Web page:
I have been thinking about who I want to have this conversation with for a while now. I have meet many great people from my host country. However, most people from my host country that I know well enough to sit down and have this conversation with are adults from my program. A part of me did not want to have this conversation with an adult, but rather someone my own age. I felt as though I would be able to see the similarities and difference between my home culture and my host countries culture with someone closer to my own age. It would be much easier to put myself in their shoes and better empathize for them compared to those of an adult. However, as this week drew nearer I did not think I was going to be able to find a student that was from my host country and close in age that I could talk to. But my doubts faded when I went to class on Tuesday.
“The valued outcome of study abroad, stated simply, is to help the individual acquire a deep understanding of another culture, and to begin to appreciate and develop empathy for people who are different” (E. Morgan 1975). To be able to empathize with people who are not like you, the first step is to get to know them. Luckily, I had the unique opportunity to do just that. In my Italian course, students from a local university in Florence came to class one day. During this class time, we had conversations in Italian with one another and learned about each other’s cultures. At first I thought I would just be going through the motion and counting down the minutes until class ended. Instead, I was so intrigued and fascinated by our conversation that time flew by. It was eye opening to learn that the things that seem so basic to me are for foreign to another, and vise versa.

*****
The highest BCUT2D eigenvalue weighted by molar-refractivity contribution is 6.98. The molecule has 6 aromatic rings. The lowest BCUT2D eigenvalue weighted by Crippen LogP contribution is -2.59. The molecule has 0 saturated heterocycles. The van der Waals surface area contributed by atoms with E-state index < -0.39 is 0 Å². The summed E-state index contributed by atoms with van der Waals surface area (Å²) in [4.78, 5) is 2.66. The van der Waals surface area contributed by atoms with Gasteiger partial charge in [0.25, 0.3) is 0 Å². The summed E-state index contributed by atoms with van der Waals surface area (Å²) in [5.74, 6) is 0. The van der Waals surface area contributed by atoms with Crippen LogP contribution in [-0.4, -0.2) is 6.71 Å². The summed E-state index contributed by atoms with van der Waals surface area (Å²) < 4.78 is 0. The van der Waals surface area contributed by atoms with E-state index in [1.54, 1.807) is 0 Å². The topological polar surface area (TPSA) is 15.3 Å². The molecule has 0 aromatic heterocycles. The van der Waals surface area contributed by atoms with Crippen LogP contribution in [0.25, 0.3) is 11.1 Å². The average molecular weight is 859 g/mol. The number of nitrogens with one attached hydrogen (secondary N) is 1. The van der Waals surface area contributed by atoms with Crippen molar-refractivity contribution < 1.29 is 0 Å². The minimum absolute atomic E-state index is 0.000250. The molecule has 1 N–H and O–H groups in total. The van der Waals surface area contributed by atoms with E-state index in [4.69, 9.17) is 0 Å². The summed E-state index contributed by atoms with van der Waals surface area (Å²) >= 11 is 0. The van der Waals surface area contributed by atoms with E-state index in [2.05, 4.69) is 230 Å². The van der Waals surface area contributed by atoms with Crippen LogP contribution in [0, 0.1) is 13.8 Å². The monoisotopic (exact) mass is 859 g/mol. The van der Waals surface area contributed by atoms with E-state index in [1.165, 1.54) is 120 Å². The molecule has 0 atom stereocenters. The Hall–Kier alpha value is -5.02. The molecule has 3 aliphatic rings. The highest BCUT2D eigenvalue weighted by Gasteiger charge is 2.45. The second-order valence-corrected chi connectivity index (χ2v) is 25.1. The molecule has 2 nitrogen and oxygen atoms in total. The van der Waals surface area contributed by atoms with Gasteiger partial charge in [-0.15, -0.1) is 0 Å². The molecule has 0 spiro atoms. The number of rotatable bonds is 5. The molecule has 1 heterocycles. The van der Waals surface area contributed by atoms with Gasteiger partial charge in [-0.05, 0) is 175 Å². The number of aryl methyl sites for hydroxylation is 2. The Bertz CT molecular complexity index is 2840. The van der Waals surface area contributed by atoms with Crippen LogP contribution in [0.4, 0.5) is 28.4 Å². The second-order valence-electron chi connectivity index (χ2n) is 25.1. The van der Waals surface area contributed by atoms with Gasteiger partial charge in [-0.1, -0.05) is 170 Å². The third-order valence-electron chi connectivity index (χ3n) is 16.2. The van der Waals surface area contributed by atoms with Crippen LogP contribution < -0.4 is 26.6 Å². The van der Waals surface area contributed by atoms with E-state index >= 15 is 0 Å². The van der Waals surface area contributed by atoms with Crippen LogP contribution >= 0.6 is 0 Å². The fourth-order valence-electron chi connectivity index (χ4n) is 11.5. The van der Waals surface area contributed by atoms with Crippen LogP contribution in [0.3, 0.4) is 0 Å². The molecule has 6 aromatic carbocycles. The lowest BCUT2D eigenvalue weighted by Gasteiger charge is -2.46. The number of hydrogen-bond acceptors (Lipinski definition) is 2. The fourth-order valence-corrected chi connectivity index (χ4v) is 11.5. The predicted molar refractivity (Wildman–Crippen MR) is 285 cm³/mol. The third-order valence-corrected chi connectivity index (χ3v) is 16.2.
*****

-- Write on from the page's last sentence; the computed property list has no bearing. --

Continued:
I had the pleasure of talking to a student named Julia. At first, I was not sure how the conversation was going to go because I know very little Italian and did not know how much English she knew. But to my surprise, the conversation was great! We started off with the basics, such as where we were from or how old we were. Then, we started talking about the difference in our two cultures. From family life, to nightlife, and romantic relationships; we covered it all.
Talking with Julia made me take a step and and reevaluate. It made me remember that not everyone has the same mindset or viewpoints as me, and they shouldn’t. Being abroad is all about emerging yourself into another culture to learn. Being in a foreign country gives me the unique opportunity to have hands on experiences of different cultures rather than just reading about them. As experiences continue and my perspectives on everything widen, I am beginning to learn more about myself.
Being abroad, and having this conversation with Julia has made me think not only about how I am spending my time in Italy, but also how I spend my time back home at Quinnipiac. I am a very outgoing person and I love to be involved in things. However, I have come to feel as though my involvement right now is limited to one small circle. I am lucky I have the ability and opportunity to be able to expand my involvement in many different ways. When I get back to Quinnipiac, I want to become involved in an club or organization that is completely different from the ones I am currently involved in. I want to continue to learn about people and cultures different from my own but I have realized I don’t have to be abroad to find these experiences.